This week, the Rochester Philharmonic Orchestra presents Beethoven's greatest hit. On Thursday and Saturday nights, guest conductor Marcelo Lehninger will bring down the baton to cue the most famous eight-note sequence in history — the motto that begins Beethoven's Fifth Symphony.
This is one symphony everybody knows and every conductor has led: a current catalogue lists 358 available recordings of it. What keeps Beethoven's Fifth so fresh and so popular?
The first eight notes of Beethoven's Fifth Symphony were described by the composer as "Fate knocking at the door." As Leonard Bernstein demonstrated in a long-ago TV show, Beethoven knocked at that door for a long time before coming up with the seemingly inevitable beginning to one of the great works in symphonic literature.
What comes after that opening is even more impressive. By examining Beethoven's fearsomely messy sketches, Bernstein also demonstrated how the composer worked and scratched out, worked and scratched out, until he flawlessly sustained the energy unleashed by those opening notes. The "victory over adversity" program of Beethoven's Fifth is laid out so clearly that no one who has heard this work for almost two centuries has ever doubted it. This is clear no matter to what use the music has been put, whether it signifies victory of the Allies over the Nazis or of Tom over Jerry.
A lot of great music has been written since, including symphonies by Schumann, Brahms, Tchaikovsky, Mahler and many more that follow the same template as the Fifth. But Beethoven's work remains one of the most intensely concentrated and exhilarating half-hours music has to offer.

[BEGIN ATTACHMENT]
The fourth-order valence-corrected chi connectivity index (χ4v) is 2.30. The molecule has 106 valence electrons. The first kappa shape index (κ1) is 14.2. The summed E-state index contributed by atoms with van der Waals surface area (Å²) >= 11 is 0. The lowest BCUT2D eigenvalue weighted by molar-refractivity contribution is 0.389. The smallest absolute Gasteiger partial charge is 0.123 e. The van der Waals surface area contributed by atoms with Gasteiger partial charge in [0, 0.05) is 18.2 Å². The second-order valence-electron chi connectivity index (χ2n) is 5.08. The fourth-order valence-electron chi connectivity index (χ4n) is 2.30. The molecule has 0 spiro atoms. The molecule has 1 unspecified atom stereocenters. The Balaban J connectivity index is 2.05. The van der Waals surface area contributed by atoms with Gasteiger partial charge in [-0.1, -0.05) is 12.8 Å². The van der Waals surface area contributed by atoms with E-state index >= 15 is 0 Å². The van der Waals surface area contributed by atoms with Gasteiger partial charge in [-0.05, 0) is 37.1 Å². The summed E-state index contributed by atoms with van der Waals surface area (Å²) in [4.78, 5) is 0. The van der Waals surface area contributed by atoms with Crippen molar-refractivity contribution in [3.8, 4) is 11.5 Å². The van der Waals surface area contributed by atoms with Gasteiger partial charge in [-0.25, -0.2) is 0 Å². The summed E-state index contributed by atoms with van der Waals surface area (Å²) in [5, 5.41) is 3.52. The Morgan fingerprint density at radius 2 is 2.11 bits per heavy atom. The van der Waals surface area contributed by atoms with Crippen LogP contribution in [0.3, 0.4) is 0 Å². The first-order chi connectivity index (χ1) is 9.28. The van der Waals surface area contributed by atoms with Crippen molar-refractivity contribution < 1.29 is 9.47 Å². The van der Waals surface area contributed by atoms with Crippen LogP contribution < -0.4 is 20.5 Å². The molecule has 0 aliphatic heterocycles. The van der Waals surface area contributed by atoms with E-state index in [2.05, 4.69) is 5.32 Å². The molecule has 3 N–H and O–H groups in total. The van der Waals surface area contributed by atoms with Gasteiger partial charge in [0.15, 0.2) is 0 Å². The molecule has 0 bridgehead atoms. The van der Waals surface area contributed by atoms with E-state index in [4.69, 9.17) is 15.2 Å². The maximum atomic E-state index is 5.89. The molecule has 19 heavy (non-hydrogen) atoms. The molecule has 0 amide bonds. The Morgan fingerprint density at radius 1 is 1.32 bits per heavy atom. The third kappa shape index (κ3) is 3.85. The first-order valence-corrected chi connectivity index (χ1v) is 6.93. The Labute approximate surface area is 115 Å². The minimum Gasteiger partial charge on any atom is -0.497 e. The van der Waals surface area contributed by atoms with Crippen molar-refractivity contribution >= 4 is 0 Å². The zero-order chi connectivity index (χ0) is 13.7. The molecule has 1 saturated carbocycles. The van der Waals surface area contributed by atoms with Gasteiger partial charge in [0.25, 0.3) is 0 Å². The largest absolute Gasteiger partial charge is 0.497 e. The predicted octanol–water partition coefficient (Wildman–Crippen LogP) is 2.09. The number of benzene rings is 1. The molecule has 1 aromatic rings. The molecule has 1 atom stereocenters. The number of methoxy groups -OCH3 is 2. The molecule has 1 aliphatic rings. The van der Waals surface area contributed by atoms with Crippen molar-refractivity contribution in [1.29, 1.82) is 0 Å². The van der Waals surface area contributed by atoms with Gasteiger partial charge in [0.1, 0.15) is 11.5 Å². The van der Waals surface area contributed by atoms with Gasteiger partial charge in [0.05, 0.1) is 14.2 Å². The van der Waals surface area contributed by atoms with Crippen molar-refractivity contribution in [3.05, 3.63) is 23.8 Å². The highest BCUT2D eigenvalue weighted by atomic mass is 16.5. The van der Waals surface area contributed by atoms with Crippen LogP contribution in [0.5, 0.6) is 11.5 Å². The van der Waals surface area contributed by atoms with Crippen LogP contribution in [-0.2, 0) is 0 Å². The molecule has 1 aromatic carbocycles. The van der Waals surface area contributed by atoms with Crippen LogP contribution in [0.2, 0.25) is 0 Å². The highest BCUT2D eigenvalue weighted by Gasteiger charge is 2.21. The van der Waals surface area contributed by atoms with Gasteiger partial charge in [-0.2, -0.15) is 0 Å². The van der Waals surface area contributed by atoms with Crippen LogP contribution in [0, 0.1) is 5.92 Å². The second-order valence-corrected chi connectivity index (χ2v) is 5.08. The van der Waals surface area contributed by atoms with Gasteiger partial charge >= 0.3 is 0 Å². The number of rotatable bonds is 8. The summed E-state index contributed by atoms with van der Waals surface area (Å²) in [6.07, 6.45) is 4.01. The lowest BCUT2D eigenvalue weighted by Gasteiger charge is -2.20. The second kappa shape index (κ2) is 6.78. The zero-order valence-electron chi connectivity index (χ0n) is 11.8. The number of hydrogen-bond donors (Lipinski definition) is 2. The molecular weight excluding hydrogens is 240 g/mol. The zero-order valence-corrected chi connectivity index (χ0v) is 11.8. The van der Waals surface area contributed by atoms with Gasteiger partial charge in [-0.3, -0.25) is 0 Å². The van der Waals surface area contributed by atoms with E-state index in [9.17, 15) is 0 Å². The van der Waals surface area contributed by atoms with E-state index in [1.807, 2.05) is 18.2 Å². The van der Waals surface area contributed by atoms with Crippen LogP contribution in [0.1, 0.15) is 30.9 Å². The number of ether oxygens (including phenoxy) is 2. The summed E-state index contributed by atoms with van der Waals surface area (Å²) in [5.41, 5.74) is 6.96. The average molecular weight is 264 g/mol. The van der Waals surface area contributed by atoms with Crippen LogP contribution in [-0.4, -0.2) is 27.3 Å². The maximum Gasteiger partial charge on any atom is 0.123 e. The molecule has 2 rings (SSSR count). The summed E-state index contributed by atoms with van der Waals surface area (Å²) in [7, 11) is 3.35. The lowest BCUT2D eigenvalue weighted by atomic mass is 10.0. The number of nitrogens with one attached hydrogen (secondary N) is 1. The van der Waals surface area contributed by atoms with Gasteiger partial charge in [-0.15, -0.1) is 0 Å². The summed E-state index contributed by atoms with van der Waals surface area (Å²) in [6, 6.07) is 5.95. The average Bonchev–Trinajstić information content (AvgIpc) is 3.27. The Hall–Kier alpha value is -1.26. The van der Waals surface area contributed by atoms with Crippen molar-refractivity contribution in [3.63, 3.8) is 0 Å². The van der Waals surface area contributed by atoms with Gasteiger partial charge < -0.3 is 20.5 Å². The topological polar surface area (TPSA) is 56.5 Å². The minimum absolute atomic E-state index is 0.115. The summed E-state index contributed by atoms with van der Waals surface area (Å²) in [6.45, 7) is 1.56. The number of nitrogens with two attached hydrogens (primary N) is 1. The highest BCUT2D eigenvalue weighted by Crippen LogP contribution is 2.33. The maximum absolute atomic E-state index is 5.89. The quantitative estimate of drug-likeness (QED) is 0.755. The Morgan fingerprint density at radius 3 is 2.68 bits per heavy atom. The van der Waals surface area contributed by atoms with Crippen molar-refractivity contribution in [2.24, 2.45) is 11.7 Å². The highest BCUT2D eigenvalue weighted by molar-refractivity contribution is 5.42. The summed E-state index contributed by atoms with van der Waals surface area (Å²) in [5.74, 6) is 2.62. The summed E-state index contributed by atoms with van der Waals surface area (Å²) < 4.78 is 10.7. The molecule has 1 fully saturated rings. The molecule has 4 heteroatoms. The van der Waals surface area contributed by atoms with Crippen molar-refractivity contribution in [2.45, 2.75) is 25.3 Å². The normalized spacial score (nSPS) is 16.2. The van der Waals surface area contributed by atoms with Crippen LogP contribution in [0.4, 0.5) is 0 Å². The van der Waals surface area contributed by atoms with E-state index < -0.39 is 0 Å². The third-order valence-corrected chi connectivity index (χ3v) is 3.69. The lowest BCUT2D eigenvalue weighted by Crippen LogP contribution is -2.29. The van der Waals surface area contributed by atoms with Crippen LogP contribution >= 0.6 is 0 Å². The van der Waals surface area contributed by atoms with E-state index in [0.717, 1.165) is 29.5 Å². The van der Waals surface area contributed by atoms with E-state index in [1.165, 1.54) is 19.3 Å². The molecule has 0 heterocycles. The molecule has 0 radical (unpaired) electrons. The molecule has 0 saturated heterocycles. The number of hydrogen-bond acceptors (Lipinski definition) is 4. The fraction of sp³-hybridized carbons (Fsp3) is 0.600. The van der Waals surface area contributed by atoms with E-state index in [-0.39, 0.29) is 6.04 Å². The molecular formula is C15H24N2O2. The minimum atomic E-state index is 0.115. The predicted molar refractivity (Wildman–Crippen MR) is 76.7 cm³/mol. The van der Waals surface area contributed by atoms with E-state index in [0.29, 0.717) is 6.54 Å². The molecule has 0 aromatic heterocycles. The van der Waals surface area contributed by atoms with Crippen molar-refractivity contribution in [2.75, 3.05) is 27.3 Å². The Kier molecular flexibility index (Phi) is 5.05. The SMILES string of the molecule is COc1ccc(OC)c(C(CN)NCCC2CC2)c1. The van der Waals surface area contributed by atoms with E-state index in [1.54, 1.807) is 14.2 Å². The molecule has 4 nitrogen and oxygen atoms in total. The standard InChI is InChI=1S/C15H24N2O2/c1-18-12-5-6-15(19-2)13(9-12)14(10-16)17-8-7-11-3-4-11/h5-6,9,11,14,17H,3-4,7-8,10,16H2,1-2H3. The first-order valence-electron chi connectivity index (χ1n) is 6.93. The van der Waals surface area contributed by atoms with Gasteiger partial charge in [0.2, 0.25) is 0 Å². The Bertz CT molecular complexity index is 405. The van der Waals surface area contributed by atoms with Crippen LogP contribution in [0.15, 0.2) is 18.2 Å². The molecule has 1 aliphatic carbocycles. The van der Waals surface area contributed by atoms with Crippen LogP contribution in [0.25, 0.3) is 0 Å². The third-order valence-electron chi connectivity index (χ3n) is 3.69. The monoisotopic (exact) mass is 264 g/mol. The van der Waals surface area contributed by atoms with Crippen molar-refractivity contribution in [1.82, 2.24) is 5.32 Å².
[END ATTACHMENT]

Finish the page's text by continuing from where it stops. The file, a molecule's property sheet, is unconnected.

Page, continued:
The RPO is offering a real "Beethoven in C Minor" evening, balancing the Fifth Symphony with two other works in that stern key: the Coriolan Overture and the Third Piano Concerto, with the British pianist Stephen Hough as soloist. The New York Times called Hough "extraordinary," and they were right.
The Rochester Philharmonic Orchestra performs Thursday, February 5, at 7:30 p.m., and Saturday, February 7, at 8 p.m., at Kodak Hall at Eastman Theatre, 60 Gibbs Street. $16-$92. rpo.org.
Also on Thursday, the RPO has partnered with Rochester Young Professionals for a "Beethoven and Brews" happy hour at Victoire (120 East Avenue). The happy hour starts at 5:30 p.m. and will include complimentary appetizers, a cash bar, and a meet-and-greet with RPO musicians and president Charles Owens.